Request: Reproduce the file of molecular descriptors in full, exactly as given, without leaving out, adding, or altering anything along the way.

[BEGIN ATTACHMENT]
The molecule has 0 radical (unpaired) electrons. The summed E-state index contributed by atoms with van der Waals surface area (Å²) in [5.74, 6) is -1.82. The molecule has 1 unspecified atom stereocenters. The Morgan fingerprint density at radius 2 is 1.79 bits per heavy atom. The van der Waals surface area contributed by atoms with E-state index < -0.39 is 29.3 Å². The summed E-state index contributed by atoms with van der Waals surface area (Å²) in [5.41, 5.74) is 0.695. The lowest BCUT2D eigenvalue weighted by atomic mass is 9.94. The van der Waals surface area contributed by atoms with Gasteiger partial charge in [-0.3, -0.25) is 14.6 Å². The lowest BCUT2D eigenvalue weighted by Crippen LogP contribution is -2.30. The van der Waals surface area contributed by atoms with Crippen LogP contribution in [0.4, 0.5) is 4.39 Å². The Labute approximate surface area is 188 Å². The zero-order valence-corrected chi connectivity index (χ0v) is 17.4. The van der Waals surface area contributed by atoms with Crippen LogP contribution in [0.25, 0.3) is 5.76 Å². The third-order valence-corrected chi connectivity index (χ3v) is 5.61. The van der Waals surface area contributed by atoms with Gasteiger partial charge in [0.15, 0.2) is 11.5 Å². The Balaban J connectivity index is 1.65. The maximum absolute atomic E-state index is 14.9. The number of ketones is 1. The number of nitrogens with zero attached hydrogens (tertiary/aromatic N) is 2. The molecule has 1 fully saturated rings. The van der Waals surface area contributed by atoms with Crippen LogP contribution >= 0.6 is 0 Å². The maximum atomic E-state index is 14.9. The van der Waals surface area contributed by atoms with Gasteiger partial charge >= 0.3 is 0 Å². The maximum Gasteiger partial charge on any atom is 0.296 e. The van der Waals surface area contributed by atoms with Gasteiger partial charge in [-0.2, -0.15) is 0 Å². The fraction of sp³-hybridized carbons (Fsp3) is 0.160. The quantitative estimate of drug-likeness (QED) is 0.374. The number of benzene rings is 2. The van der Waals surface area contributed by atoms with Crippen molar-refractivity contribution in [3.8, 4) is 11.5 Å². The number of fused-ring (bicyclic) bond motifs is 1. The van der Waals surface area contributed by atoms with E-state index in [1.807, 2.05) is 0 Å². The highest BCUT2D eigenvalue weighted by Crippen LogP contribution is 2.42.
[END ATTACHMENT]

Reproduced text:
The molecule has 0 radical (unpaired) electrons. The summed E-state index contributed by atoms with van der Waals surface area (Å²) in [5.74, 6) is -1.82. The molecule has 1 unspecified atom stereocenters. The Morgan fingerprint density at radius 2 is 1.79 bits per heavy atom. The van der Waals surface area contributed by atoms with E-state index < -0.39 is 29.3 Å². The summed E-state index contributed by atoms with van der Waals surface area (Å²) in [5.41, 5.74) is 0.695. The lowest BCUT2D eigenvalue weighted by atomic mass is 9.94. The van der Waals surface area contributed by atoms with Gasteiger partial charge in [-0.3, -0.25) is 14.6 Å². The lowest BCUT2D eigenvalue weighted by Crippen LogP contribution is -2.30. The van der Waals surface area contributed by atoms with Crippen LogP contribution in [0.4, 0.5) is 4.39 Å². The Labute approximate surface area is 188 Å². The zero-order valence-corrected chi connectivity index (χ0v) is 17.4. The van der Waals surface area contributed by atoms with Crippen LogP contribution in [0.25, 0.3) is 5.76 Å². The third-order valence-corrected chi connectivity index (χ3v) is 5.61. The van der Waals surface area contributed by atoms with Gasteiger partial charge in [0.15, 0.2) is 11.5 Å². The Balaban J connectivity index is 1.65. The maximum absolute atomic E-state index is 14.9. The number of ketones is 1. The number of nitrogens with zero attached hydrogens (tertiary/aromatic N) is 2. The molecule has 1 fully saturated rings. The van der Waals surface area contributed by atoms with Crippen LogP contribution >= 0.6 is 0 Å². The maximum atomic E-state index is 14.9. The van der Waals surface area contributed by atoms with Gasteiger partial charge >= 0.3 is 0 Å². The maximum Gasteiger partial charge on any atom is 0.296 e. The van der Waals surface area contributed by atoms with Gasteiger partial charge in [-0.2, -0.15) is 0 Å². The fraction of sp³-hybridized carbons (Fsp3) is 0.160. The quantitative estimate of drug-likeness (QED) is 0.374. The number of benzene rings is 2. The van der Waals surface area contributed by atoms with Crippen molar-refractivity contribution in [3.8, 4) is 11.5 Å². The number of fused-ring (bicyclic) bond motifs is 1. The van der Waals surface area contributed by atoms with E-state index in [1.807, 2.05) is 0 Å². The highest BCUT2D eigenvalue weighted by Crippen LogP contribution is 2.42.